Remember those 2D effects used to create depth in the early video games? Where the…
An Inside Look Into Our Design Strategy
As you would have seen by now, our new website for Cornerstone Digital is up and running. You can see the post about our website rebranding here. For this particular article we wanted to focus on a few features of our new site which you may want to consider utilising on your own websites.
The term content siloing was coined by Bruce Clay, an Australian based online marketing expert. It originated as a way to identify the concept of grouping related information into distinct sections within a website. Just like in chapters in a book, a content silo represents a group of subject specific content on your site. This is good for SEO as search engines award ‘keyword’ relevancy based on how much supporting relevant content there is, serving to clarify your sites subject relevance.
Although our previous website did group content into the same areas (the website design service had its own page for example), what it lacked was the ability to be the ONLY destination for any website design related information. With our new site, not only gives you information about the inclusions and features when it comes to our website design services, it also provide details our process specifically within that service, testimonials from clients who have used that service before, and previews of portfolio pieces that utilised that service.
We have basically removed the need to visit multiple sections on the site to obtain the information you needed about one topic. In this way, each services page acts like its own landing page for anyone wanting to know about a particular service. Check out our website design page for an example of content siloing in action.
Content Horizontal Banding
Content horizontal banding is a loose term used to describe the use of colour ‘bands’ that span the entire width of a web page in order to break up content. Our execution of horizontal banding is slightly more offbeat, as we’ve used interesting diagonal lines. But the principals and the benefits are very much the same.
The use of horizontal bands in website design has been a popular trend over the last few years, and for good reason. Not only does the use of these horizontal strips provide specific containers for each page area, making your content look more orderly and broken up into more easily digestible sections, but it also spans right across the user’s monitor, making the most use of responsive web design techniques.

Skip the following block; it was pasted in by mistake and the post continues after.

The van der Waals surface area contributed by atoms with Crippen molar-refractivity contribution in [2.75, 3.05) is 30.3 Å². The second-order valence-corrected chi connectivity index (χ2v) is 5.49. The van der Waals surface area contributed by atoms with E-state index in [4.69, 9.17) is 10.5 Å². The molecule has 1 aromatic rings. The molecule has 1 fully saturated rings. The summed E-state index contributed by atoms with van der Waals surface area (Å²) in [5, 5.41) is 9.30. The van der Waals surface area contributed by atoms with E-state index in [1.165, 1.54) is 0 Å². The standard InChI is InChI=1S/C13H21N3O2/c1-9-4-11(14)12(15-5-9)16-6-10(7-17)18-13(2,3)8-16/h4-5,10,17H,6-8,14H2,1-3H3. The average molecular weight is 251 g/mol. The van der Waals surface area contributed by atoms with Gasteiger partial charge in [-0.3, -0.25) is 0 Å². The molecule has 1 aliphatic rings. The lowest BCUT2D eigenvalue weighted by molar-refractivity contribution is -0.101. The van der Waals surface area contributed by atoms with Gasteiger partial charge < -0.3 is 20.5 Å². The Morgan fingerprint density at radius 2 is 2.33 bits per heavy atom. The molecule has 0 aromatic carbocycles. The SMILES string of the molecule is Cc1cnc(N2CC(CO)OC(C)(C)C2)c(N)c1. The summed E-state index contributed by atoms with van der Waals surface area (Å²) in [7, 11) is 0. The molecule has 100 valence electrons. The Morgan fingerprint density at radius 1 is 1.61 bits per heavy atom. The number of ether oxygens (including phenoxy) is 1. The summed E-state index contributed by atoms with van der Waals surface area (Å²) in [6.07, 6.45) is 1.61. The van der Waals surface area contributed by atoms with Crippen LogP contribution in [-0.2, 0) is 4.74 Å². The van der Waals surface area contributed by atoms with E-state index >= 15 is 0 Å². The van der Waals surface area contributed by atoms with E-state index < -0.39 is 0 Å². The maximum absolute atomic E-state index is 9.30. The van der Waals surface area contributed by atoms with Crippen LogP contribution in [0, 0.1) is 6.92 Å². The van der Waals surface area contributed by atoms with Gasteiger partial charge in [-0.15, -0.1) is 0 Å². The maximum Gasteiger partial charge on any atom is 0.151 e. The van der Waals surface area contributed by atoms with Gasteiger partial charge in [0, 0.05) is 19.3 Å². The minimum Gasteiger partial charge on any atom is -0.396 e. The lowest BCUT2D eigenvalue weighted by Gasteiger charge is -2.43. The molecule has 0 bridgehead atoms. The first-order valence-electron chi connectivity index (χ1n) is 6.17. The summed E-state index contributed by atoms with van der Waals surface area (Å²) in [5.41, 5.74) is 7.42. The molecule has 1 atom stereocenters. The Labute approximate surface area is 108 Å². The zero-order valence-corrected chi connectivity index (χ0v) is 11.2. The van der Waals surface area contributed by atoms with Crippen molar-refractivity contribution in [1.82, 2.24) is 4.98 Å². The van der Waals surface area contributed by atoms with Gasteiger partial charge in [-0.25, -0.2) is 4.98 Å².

Another major reason we wanted to utilise content horizontal banding is to allow our content sections to be modular, allowing us to easily drop an existing band or section into a different page, or remove a section, without disrupting the rest of the page content. This particular feature allows us to keep our web content up to date more often and even help us perform conversion rate optimisation on our site.
You have probably come across a few websites by now that involve a background image moving at a slower rate to the foreground as you scroll down a page, giving a sense of depth and interaction. This design feature is called Parallax design. Although this particular site feature can just be considered ‘decoration’ and not as functional as the content horizontal banding and content siloing, there are still benefits to using it such as increased user engagement, visual appeal and the ability to control when content appears on the page to add an element of storytelling.
If you want to see parallax design in action, you can see this on all our website pages with the coloured content banded areas all utilising the 2D scrolling effect on the background images. You will also see it dictating when content begins to materialise as you scroll down the page. You can read more about Parallax design here.
Overall, the three techniques used were for the purposes of better SEO, increasing visual engagement and ultimately, increase conversions. Like any website though, we’ll monitor the stats, take on feedback and refine as necessary. It’s not perfect but we think it’s a great start!
Contact us if you’d like to review your own site and see how some of these techniques can be applied.
Meg is a Project Manager/Producer at Cornerstone with a special interest in conversion rate optimisation. She has a business analysis background and thinks the web would be a better place if everyone looked at their web statistics daily.